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Author/Advocate Gerald W. Bracey Dies at 69


SAD NEWS: Gerald W. Bracey, one of the field's best known and most vocal authors, advocates, and researchers, died quietly in his sleep yesterday at his home in Port Townsend, Wash. Rumors of his death were all over the blogosphere today. His wife, Iris Bracey, confirmed the news for EdWeek this afternoon.

Bracey, 69, penned more than eight books over his long career, dozens of articles, and hundreds of letters to the editor. His specialty was railing against what he saw as misuse of data on education among policymakers, politicians, and the media. Fellow author Alfie Kohn, in a Tweet sent out late yesterday, describes him as a "spirited crusader for accuracy, integrity; denounced false claims, misuse of stats; made the right enemies."

As an education reporter, I'm well acquainted with the Stanford-educated researcher's frequent, and biting, critiques, a few of which were directed at Education Week. He was, to put it bluntly, a thorn in our side. Once in a while, though, he had a point and I was awed by his tireless persistence and his willingness to heap criticism on government leaders from both sides of the political aisle, from Margaret Spellings to Arne Duncan.

Here's his bio at "The Huffington Post," where he was a frequent contributor. One honor it doesn't mention: Bracey won the American Educational Research Association's "Relating Research to Practice" award in 2003 for his interpretive scholarship of education research.

Ms. Bracey said her husband showed no acute signs of illness prior to his death. He was active to the end, spending his last day, somewhat fittingly, writing his annual report on education and presumably deliberating over who would get one of his "rotten apple" awards this year.


I was a faithful reader of Gerald Bracey. Perhaps from Ms. Viadero's perspective, he had a point "once in a while"; however, to those of us who care deeply about education spin and disinformation, Jerry regularly and consistently had a point. His points were built on over 40 years' experience with statistics and research. We have lost not only an acutely critical eye, but a tremendous voice as well.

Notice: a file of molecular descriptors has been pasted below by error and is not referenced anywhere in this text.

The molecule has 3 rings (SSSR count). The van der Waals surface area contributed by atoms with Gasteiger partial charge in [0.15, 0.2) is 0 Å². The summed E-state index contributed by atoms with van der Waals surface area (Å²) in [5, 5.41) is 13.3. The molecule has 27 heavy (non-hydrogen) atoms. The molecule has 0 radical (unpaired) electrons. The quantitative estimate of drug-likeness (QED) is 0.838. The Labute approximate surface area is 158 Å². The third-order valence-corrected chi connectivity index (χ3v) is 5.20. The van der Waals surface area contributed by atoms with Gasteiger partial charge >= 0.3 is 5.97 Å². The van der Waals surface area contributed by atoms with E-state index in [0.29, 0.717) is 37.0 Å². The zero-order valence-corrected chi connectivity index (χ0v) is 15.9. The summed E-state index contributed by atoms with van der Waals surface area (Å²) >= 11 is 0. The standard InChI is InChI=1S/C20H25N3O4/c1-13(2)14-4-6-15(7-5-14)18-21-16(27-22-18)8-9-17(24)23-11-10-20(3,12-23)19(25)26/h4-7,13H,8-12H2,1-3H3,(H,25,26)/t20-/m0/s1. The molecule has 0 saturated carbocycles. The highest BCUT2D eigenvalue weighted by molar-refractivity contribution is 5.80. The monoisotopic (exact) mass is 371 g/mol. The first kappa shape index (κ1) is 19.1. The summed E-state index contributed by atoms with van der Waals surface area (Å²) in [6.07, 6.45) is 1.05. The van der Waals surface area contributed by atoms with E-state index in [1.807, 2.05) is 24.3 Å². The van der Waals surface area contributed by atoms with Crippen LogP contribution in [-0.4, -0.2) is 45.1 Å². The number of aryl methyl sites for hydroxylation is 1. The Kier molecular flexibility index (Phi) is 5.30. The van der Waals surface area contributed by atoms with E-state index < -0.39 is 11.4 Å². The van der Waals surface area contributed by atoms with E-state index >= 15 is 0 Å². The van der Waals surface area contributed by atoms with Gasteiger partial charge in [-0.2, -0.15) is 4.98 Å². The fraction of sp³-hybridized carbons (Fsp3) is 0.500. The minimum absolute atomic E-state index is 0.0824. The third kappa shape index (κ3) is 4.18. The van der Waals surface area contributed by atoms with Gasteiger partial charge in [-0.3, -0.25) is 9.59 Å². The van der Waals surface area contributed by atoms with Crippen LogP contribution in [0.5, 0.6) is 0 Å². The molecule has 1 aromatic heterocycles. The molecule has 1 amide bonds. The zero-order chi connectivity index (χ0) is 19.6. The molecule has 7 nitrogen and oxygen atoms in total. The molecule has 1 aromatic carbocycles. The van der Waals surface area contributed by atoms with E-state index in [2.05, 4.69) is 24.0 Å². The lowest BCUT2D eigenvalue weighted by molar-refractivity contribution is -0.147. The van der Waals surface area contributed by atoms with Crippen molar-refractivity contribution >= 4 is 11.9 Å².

I agree with Martha Foote. Jerry's overall, big-picture point was absolutely sound and valid. There IS a war on public education; it has gone on in various forms for many years now and deploys falsehoods and distortions as weapons; and the mass media are far too compliant in reporting the attackers' viewpoint unquestioned and unexamined. Jerry was a courageous and relentless voice challenging the powerful forces that are so hostile to public education, as the mainstream press SHOULD be doing.

I'm a veteran daily newspaper editor myself, and I'm well aware that criticism -- especially when voiced with an edge -- tends to make the press dig in its heels. It's a shame that our major commentators weren't more open-minded about listening to and respecting Jerry's views, which deserved to be heard and respected.

I knew Jerry only online and professionally, but I know that he'll be sorely missed. Our children and our public schools have lost a committed champion.

This is such sad, shocking news. Gerald Bracey's was the one true and consistent voice I would listen for to cut through the clutter of misinformation circulating about public education. Our public schools and students have lost a great warrior. He will be greatly missed.

As someone coming more recently to ed. policy debates and forums, I was only introduced to Mr. Bracey's work in the past couple years, but I have no doubt that his influence will endure. My condolences to his family, friends, and all who mourn his loss.

I am so sad to hear of Jerry's passing; years ago he was kind enough to look over a story I wrote about Simpson's Paradox for our education magazine and I've always viewed him as my data-interpretation "touchstone" of sorts. It may surprise many to know he even had a bit of the food reviewer/travel writer in him: http://www.america-tomorrow.com/bracey/EDDRA/seinecruise.htm
The "thorn"--as Debbie calls him--will be sorely missed.

Debbie, Jerry was a thorn in your side for good reason. EdWeek pretends middle ground, while promoting a bias against public education and attacking teachers. The EdWeek politic is driven by corporatism and the failed managerial productivity models that plague today's public education classrooms. Your latest attempts to posture value-added measures as savior will, if successful, only slice more deeply into what's good for children. Value-added cannot be hope, as it is toxic. Value-added is what remains of the failed financial algorithms that have eviscerated the global economy. Value-added is a wolf dressed in lambskin. Ah, but such clever shade is your trade. Poke, poke.

Numbers, your test scores, do not convey context in a meaningful way.

A great loss.